Contrary to the Democratic governors in Michigan, New York, and California, who are gleeful in their newfound power to shut down every economic and cultural avenue of American life as they see fit, the governor of Texas is working hard to make sure he keeps his state open and moving. To do so, he occasionally comes into conflict with the Democratic leaders of cities like Austin, where the mayor just tried to circumvent state mandates by restricting bar and restaurant activity over the holidays.
On Tuesday, Austin Mayor Steve Adler announced that he was putting dining and bar establishments on restriction from Dec. 31 to January 3rd, demanding that they end all dine-in services from 10:30 at night until 6 the next morning. The order was transparently intended to keep these businesses from serving customers who wanted to bring in the new year with a nice meal or a couple of drinks in public.
Texas Gov. Greg Abbott, however, said that he wouldn’t stand idly by and watch the restrictions go into effect.
“This shutdown order by Austin isn’t allowed. Period. My executive order stops cities like Austin from arbitrarily shutting down businesses,” Abbott tweeted. “The city has a responsibility to enforce existing orders, not make new ones.”
Abbott’s warning was not without teeth; the next day, Texas Attorney General Ken Paxton warned that if Mayor Adler did not rescind the order, he would face legal action.
“Your orders violate Governor Abbott’s Executive Order No. GA-32. You must rescind or modify the local orders immediately or face imminent legal action from the state,” Paxton wrote.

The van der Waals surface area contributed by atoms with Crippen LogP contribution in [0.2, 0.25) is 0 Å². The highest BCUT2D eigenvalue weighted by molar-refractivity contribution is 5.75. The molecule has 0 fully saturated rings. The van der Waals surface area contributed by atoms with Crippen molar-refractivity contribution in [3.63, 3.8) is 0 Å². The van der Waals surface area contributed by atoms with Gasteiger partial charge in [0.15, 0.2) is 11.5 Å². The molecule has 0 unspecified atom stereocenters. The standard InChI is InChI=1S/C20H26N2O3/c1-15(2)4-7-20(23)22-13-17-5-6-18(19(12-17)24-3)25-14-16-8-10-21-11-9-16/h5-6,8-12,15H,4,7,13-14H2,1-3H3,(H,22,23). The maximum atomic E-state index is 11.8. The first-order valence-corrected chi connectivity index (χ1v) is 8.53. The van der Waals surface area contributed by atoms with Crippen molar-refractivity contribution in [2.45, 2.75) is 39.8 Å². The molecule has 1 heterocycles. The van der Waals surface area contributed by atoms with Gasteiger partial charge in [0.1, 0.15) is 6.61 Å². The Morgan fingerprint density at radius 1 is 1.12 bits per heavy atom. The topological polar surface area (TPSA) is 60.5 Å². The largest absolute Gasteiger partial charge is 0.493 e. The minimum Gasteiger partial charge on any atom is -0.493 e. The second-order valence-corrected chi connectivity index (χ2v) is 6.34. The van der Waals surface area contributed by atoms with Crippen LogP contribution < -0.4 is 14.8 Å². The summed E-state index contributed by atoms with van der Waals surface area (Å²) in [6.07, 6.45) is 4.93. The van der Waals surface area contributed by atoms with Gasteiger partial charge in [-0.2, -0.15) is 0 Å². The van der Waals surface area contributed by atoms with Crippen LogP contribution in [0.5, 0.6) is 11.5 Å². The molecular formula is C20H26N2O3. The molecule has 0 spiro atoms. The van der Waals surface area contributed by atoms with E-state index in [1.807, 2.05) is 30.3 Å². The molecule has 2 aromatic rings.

In comments to the press, Adler said his orders are only intended to keep the public safe.
“I don’t call this a curfew, because in my mind, that gives rise to a lot of things that are much broader than the order we have here. We are not restricting people’s movements, their ability to be able to travel around, their ability to go to the drug store or the grocery store if you’re out at night,” Adler said. “So I think what is more descriptive is, kind of just the modification of operations for restaurants; I think that’s probably the most apt description.”
After the governor and the attorney general took action to stop the restrictions, they were praised by the Texas Restaurant Association.
“We are very grateful to @GovAbbott and @KenPaxtonTX for defending Austin restaurants. Restaurants are deeply invested within their communities, and so they continue to do all they can to prevent the spread of COVID-19, often at tremendous cost. As such, we cannot support policies that are not rooted in data and are unlikely to decrease the spread even as they further devastate the local businesses that make Austin special,” the group said.